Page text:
It wasn’t strange to see Alabama with an enormous running back who powered past defenders. This is what it does: Each year it gets a bigger, faster running back model, from Mark Ingram to Eddie Lacy to Derrick Henry. By 2030, Bama will have a half-human, half–Range Rover who weighs 863 pounds and runs a 2.7-second 40-yard dash.
Still, it was weird that this game belonged to Scarbrough, a sophomore who entered the afternoon fourth on Alabama’s roster in rushing yards, behind quarterback Jalen Hurts, starting tailback Damien Harris, and freshman Joshua Jacobs. Scarbrough had just 539 yards before Saturday’s outing. His yardage against the Huskies now makes up a little more than a quarter of his output on the season.
Scarbrough’s place in Alabama’s running back hierarchy belied his talent. This was a five-star recruit coming out of high school, one of the top 20 prospects in the nation. Apparently, this is Alabama’s M.O. nowadays. Last year, tight end O.J. Howard entered the national title game with 394 total yards; he racked up 208 receiving yards and his only two touchdowns of the season in the win over Clemson. Like Scarbrough, he was a five-star recruit and one of the top 20 players in his high school class, and like Scarbrough, Alabama had the luxury of not using him until everybody forgot about how dangerous he could be.
I look forward to Alabama recruiting that half-human, half–Range Rover and then stashing him as a third-stringer until he runs (drives?) for a few miles in the Crimson Tide’s one close game during head coach Nick Saban’s pursuit of his 16th consecutive national title. The MVP trophy will fit nicely into his cupholders, and then the next year he’ll fall even lower on the depth chart, behind that thing that eats cars at monster truck rallies.
What the Hell, Ohio State
Let’s talk about this egg Ohio State cooked.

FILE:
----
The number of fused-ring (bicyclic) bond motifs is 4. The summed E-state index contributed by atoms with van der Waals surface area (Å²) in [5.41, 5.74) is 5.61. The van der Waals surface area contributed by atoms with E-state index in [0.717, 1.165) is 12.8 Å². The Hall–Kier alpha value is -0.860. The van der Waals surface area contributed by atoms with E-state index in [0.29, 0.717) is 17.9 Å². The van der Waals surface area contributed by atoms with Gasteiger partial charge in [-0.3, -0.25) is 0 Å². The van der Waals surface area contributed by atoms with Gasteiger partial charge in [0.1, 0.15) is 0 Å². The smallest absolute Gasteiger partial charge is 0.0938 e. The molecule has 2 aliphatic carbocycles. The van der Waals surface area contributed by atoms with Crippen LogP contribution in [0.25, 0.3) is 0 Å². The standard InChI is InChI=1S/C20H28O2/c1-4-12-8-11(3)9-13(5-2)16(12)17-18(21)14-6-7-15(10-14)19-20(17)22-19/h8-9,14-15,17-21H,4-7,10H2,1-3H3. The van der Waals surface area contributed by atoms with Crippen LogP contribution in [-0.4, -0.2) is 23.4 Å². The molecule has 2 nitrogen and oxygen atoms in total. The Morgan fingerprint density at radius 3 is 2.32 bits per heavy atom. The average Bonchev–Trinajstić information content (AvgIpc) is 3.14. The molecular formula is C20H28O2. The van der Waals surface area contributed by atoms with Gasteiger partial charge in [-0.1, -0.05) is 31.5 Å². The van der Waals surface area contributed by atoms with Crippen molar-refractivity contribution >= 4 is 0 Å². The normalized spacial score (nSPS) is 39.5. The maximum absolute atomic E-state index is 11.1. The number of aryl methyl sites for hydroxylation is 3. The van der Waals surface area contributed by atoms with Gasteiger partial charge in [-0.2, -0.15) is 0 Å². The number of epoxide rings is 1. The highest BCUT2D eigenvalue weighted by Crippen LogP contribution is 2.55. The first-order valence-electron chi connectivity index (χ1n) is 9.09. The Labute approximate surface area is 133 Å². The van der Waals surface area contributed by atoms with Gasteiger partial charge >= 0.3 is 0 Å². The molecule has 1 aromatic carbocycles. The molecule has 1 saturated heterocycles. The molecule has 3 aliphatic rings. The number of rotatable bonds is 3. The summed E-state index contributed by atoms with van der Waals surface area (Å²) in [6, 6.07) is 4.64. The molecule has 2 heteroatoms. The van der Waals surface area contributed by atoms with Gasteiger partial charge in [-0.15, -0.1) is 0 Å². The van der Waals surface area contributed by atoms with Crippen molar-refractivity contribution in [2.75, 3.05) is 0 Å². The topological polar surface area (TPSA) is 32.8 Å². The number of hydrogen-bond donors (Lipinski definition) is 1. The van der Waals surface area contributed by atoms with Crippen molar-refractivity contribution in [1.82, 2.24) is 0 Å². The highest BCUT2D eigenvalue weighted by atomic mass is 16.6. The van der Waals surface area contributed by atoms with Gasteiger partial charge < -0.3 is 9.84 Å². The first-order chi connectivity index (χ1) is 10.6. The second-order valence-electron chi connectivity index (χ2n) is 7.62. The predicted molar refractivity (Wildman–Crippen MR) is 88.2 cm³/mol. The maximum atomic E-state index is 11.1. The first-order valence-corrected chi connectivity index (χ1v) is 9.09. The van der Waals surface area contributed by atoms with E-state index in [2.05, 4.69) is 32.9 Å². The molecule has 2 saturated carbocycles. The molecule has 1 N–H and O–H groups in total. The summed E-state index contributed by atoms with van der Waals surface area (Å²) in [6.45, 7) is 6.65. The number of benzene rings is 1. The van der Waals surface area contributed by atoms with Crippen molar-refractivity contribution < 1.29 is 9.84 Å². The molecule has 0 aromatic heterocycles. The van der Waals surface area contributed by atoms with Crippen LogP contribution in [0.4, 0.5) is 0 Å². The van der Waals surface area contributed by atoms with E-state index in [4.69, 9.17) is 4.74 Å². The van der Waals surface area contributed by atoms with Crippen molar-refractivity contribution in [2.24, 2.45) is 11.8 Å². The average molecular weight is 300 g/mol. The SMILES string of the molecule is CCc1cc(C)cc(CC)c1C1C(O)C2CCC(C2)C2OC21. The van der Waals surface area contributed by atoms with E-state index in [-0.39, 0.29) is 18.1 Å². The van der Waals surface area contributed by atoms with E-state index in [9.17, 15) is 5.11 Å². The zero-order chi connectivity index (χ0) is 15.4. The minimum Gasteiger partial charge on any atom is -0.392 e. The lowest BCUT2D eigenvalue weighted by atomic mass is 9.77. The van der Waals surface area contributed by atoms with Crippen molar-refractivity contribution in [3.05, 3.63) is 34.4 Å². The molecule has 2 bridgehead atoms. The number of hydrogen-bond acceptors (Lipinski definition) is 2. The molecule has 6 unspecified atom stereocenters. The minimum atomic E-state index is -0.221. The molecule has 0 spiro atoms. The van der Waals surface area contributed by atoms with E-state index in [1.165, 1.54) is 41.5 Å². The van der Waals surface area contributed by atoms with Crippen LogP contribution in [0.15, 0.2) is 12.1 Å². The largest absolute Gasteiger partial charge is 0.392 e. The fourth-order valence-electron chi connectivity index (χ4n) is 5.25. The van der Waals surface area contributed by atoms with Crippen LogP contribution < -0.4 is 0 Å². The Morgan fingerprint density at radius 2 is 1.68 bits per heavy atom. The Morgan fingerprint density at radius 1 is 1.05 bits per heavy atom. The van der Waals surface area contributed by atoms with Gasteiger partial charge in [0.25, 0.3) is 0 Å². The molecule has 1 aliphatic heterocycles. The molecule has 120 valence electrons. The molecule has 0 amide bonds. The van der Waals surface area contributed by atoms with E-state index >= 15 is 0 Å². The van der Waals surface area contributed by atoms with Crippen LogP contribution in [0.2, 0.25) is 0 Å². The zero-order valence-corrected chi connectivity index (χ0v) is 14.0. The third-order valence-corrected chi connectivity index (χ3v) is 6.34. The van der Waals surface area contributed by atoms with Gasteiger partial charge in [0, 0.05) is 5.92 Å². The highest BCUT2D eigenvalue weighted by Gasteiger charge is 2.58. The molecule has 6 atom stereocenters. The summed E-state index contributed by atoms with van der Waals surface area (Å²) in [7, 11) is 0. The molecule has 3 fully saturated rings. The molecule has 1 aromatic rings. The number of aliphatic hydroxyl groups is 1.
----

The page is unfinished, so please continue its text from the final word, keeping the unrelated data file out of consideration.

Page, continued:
The Buckeyes hadn’t been shut out in a game since November 20, 1993, when they lost to Michigan 28–0. Urban Meyer had never been shut out in his 15 years as a head coach, and had never lost a game by 30-plus points. Ohio State’s defense hadn’t allowed 30 points in a game in either of the past two seasons, not even in November’s double-overtime classic against a Michigan team that averaged over 40 per game.
But pretty much everybody on the Buckeyes failed in extravagant ways. Quarterback J.T. Barrett threw two interceptions for the first time since his freshman year. (He’s a junior now.) Running back Mike Weber fumbled twice in five carries after fumbling the same amount of times in his previous 177 touches. Kicker Tyler Durbin had missed three field goals all year, one of which was blocked. He missed two against Clemson, both from 47 yards out. Even center Pat Elflein, who won the Rimington Trophy that is awarded to the best in the country, got called for an illegal snap. When the act of snapping the ball is an issue, you know it isn’t your night.
And somehow, the most disappointing part of Ohio State’s showing was its game plan. Its strength throughout 2016 was the running game, and the team had given Weber at least 11 carries in every contest during the regular season. On Saturday, Weber and Curtis Samuel combined for 11 carries.
Two years ago, Ohio State was the last team into the playoff. It then proved to be unstoppable, parading past Alabama and Oregon, a testament to the program and to Meyer, who transformed a squad that lost critical parts into a juggernaut as that season wore on.
This was the opposite of that. I’d say it was a complete failure, but that would be a lie: Punter Cameron Johnston really kicked the hell out of the ball all night. Great job, Cam.
Defensive Lines Will Win the War
Alabama has the best defensive player — best player? — in the country in senior tackle Jonathan Allen, and he showed what he is capable of on Saturday. The Crimson Tide sacked quarterback Jake Browning five times (Allen had one), tallied seven tackles for loss (Allen had two), and completely neutralized Washington’s running game. The Huskies had 14 drives; seven ended with them facing situations of fourth-and-at-least-10.
The Fiesta Bowl told a similar story. Last week, I highlighted the matchup between Clemson’s defensive line and Ohio State’s offensive line as the most important in the playoff. It was completely one-sided, as the Tigers walloped a Buckeyes front featuring two All-Americans. Barrett was on the move all night, and many runs were dead on arrival. Please, ignore every nice thing I said about the Buckeyes in that post I linked to above.
I’m sure most of the promos for the championship game will show a picture of Alabama quarterback Hurts and Clemson quarterback Watson, and for good reason. Yet there’s a high chance the title will be decided by the incredibly powerful world-wreckers lined up a few yards away.